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  3. <head>
  4. <title>FSFE - Open Standards - Definition</title>
  5. <meta content="Definition of Open Standards, with comment on emerging standards and links to other definitions." name="description" />
  6. <meta content="Open standards certified open European interoperability framework SELF EU Project Geneva Declaration on Standards Future of the Internet Document Freedom Day Definition Emerging Standards FSFE pdf" name="keywords" />
  7. </head>
  8. <body>
  9. <p id="category"><a href="/work.html">Our Work</a> / <a href="/activities/os/os.html">Overview of Open Standards</a></p>
  10. <h1>Open Standards</h1>
  11. <div id="introduction">
  12. <p>Open Standards allow people to share all kinds of data freely
  13. and with perfect fidelity. They prevent lock-in and other
  14. artificial barriers to interoperability, and promote choice
  15. between vendors and technology solutions. FSFE pushes for the
  16. adoption of Open Standards to promote free competition in the IT
  17. market, as they ensure that people find it easy to migrate to Free
  18. Software or between Free Software solutions.</p>
  19. </div>
  20. <p>Starting from the definition contained in the original version
  21. of the European Commission's <a
  22. href="http://ec.europa.eu/idabc/en/document/3473/5585.html#finalEIF">European
  23. Interoperability Framework (EIF)</a>, we engaged in a dialogue
  24. with various key players in industry, politics and community. In
  25. this process, the definition was reworked into a set of five
  26. points that found consensus among all the involved. The definition
  27. has subsequently been adopted by the <a
  28. href="http://selfproject.eu/OSD">SELF EU Project</a>, the 2008
  29. Geneva <a
  30. href="http://www.openforumeurope.org/library/geneva/declaration/manifesto-with-logos-final.pdf">Declaration
  31. on Standards and the Future of the Internet</a> or the <a
  32. href="http://documentfreedom.org/openstandards.en.html">Document
  33. Freedom Day</a>. A very similar set of <a
  34. href="https://www.gov.uk/government/publications/open-standards-principles/open-standards-principles">"Open
  35. Standards Principles"</a> was adopted by the UK Government in July
  36. 2014.</p>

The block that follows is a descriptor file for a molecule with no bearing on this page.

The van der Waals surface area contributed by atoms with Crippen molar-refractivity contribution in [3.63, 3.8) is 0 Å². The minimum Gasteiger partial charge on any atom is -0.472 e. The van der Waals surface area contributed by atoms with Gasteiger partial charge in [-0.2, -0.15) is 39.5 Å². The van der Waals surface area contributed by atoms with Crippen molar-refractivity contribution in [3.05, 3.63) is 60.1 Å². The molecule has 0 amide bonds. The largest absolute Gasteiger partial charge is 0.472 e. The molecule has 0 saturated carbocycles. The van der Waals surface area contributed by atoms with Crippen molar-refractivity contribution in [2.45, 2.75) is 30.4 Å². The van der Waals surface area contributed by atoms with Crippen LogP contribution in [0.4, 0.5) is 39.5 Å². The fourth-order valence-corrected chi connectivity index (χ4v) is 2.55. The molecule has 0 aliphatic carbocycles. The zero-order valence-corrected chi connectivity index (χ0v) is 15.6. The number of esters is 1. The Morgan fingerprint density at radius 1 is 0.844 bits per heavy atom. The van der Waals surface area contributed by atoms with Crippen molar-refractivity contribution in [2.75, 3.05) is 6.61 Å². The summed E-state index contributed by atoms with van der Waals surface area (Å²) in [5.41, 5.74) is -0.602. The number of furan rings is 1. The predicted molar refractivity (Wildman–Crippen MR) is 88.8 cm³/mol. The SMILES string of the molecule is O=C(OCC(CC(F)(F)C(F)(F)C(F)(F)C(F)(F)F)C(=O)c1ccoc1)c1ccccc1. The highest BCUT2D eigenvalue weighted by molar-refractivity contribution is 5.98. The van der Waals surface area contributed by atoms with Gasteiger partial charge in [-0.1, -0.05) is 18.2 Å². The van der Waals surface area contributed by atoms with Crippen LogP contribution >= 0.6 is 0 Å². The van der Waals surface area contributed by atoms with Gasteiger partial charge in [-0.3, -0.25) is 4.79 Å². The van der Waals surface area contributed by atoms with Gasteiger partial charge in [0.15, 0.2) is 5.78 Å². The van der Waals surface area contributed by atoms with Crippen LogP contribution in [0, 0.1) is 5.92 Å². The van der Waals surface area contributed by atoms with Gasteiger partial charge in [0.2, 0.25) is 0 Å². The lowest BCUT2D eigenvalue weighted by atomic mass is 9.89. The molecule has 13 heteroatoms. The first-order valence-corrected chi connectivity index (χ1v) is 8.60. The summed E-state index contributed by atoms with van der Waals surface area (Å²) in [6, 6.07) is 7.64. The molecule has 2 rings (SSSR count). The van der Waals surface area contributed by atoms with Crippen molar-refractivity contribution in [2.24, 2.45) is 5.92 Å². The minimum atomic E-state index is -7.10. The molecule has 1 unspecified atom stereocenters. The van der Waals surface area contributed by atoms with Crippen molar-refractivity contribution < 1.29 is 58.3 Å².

37. <h2>Definition</h2>
  38. <p>An Open Standard refers to a format or protocol that is</p>
  39. <ol>
  40. <li>subject to full public assessment and use without
  41. constraints in a manner equally available to all parties;</li>
  42. <li>without any components or extensions that have dependencies
  43. on formats or protocols that do not meet the definition of an
  44. Open Standard themselves;</li>
  45. <li>free from legal or technical clauses that limit its
  46. utilisation by any party or in any business model;</li>
  47. <li>managed and further developed independently of any single
  48. vendor in a process open to the equal participation of
  49. competitors and third parties;</li>
  50. <li>available in multiple complete implementations by competing
  51. vendors, or as a complete implementation equally available to
  52. all parties.</li>
  53. </ol>
  54. <h3>Comment on Emerging Standards</h3>
  55. <p>When a new format or protocol is under development, clause 5
  56. cannot possibly be met. FSFE believes this is the correct
  57. behaviour in cases where technological maturity is required. In
  58. several scenarios, e.g. governmental deployment, the cost of
  59. failure can be very high.</p>
  60. <p>In scenarios that seek to promote the growth of Open Standards,
  61. strict application of the clause could prevent new Open
  62. Standards. From the view of the definition, such standards would
  63. compete directly against vendor-driven proprietary formats. In
  64. such cases, it can make sense to allow failure of clause 5 for
  65. "Emerging Standards."</p>
  66. <p>Which treatment such "Emerging Standards" receive is largely
  67. dependent on the situation. Where cost of failure is high, only
  68. fully Open Standards should be used. Where promotion of Open
  69. Standards is wanted, Emerging Standards should receive special promotion.</p>
  70. <p>Generally speaking: Open Standards are better than Emerging
  71. Standards and Emerging Standards are better than vendor-specific
  72. formats. The closer a format comes to meeting all points of the
  73. definition, the higher it should be ranked in scenarios where
  74. interoperability and reliable long-term data storage is
  75. essential.</p>
  76. <h3>Links to other definitions</h3>
  77. <p>Wikipedia has an overview of the term <a href="http://en.wikipedia.org/wiki/Open_standard">Open Standard</a> and various definitions. The following is a sample of some definitions:</p>
  78. <ul>
  79. <li><a href="http://ec.europa.eu/idabc/en/document/3473/5585.html#finalEIF">European Interoperability Framework</a></li>
  80. <li><a href="http://www.ft.dk/Samling/20051/beslutningsforslag/B103/index.htm">Motion B 103 of the Danish Parliament</a></li>
  81. <li><a href="http://web.archive.org/web/20081218213743/http://perens.com/OpenStandards/Definition.html">Open Standards - Principles and Practice</a> by Bruce Perens</li>
  82. <li><a href="http://www.digistan.org/open-standard:definition">Open Standards Definition</a> by Digistan</li>
  83. </ul>
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